What you need to know:
- On Monday Boko Haram gunmen killed five travellers and injured another in nearby Mile 40 village.
- The insurgency has claimed at least 17,000 lives since 2009.
Twenty people were shot dead by suspected Boko Haram gunmen Wednesday on a road outside a village in Nigeria's northeast Borno state, local sources said.
A large group of Boko Haram gunmen fleeing a military offensive on their camp in Nganzai district opened fire on four cars just outside Jingalta village, 70 kilometres (45 miles) north of Maiduguri, killing all 20 passengers inside, a vigilante and a villager said.
"We received information of an attack by Boko Haram gunmen on four cars near Jingalta village where they shot dead all 20 occupants of the vehicles before setting the cars ablaze," Babakura Kolo, a member of a local vigilante group assisting the military in fighting the Islamist sect in Maiduguri, told AFP.
"The gunmen were fleeing a military operation against one of their enclaves in the area around 9:30 am (0830GMT) when they came across the vehicles on the highway and opened fire on them," Kolo said.
The gunmen, who were driving pick-up trucks and motorcycles, then looted and burnt the entire village whose residents had already fled following the attack, he added.
Jibir Hassan, a commercial bus driver who arrived at the scene after the gunmen had fled, confirmed the death toll.
"When we arrived at Jingalta village, we found it smouldering, with everything completely burnt and just outside the village we saw bodies sprawled by the roadside, 20 of them in all," Hassan told AFP.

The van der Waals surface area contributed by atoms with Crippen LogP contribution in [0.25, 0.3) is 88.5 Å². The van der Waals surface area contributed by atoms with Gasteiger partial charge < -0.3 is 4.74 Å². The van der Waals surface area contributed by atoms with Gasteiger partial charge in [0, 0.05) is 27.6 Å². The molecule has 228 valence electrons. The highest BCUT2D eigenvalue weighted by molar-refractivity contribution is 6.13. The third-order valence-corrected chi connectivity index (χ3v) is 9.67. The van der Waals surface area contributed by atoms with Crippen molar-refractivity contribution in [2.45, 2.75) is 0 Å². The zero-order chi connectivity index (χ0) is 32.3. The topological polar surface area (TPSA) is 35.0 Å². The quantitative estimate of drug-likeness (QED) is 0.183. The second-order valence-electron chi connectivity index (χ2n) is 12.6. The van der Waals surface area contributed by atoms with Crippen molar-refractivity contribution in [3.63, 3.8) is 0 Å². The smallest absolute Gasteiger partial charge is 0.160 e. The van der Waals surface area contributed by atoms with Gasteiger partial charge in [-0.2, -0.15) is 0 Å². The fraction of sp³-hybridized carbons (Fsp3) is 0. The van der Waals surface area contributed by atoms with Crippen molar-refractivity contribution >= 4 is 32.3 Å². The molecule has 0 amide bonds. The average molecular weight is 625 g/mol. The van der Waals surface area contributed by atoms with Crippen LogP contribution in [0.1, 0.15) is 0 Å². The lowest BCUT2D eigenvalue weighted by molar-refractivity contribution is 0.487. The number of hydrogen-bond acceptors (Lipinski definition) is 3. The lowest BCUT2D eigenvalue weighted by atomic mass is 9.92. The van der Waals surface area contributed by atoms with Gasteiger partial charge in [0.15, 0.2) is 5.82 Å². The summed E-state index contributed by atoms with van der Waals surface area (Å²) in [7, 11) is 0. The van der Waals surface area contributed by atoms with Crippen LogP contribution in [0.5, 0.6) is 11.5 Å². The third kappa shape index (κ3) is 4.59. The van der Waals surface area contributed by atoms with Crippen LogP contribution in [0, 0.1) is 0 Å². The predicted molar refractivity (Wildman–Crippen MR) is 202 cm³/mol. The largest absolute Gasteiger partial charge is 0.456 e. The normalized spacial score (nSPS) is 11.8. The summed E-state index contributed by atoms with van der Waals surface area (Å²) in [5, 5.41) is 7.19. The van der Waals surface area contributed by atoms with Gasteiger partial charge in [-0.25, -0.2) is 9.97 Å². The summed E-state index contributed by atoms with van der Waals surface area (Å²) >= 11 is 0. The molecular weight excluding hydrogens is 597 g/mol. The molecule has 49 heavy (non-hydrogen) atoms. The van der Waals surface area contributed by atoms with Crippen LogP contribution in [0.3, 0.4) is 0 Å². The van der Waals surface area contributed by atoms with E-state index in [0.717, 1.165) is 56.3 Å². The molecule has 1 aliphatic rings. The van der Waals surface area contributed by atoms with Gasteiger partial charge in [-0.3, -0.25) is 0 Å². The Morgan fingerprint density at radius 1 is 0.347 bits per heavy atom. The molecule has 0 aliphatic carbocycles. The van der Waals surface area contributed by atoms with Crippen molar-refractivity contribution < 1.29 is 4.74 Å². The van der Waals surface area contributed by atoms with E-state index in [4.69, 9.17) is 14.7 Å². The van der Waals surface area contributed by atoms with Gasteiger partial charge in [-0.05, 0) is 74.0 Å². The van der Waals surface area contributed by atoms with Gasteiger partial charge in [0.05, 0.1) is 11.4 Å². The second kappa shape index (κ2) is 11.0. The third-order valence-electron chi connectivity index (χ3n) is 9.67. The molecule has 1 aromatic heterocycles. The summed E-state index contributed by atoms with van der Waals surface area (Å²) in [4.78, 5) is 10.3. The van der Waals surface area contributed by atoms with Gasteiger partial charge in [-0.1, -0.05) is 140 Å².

"Near the bodies were charred remains of four cars, still smouldering," said Hassan, who was travelling to the state capital Maiduguri from Monguno town, 80 kilometres (50 miles) from Jingalta.
Boko Haram gunmen regularly kill travellers they come across and raid villages while fleeing military offensives against their bases in the area, he said.
On Monday Boko Haram gunmen killed five travellers and injured another in nearby Mile 40 village, according to Hassan.
And last week, suicide bombers slew dozens of people in attacks on Maiduguri, where the radical movement first emerged.
The insurgency has claimed at least 17,000 lives since 2009.
Nigerian President Muhammadu Buhari, who made the struggle against Boko Haram a priority as soon as he took up office in May, has given the armed forces until the end of the year to crush the Islamist movement.
Last week Wednesday, Buhari said the military was "well-positioned to meet the December deadline which they have been given".
Campaigns by the armies of the region since the beginning of 2015 have taken back most of the territory held by the insurgents.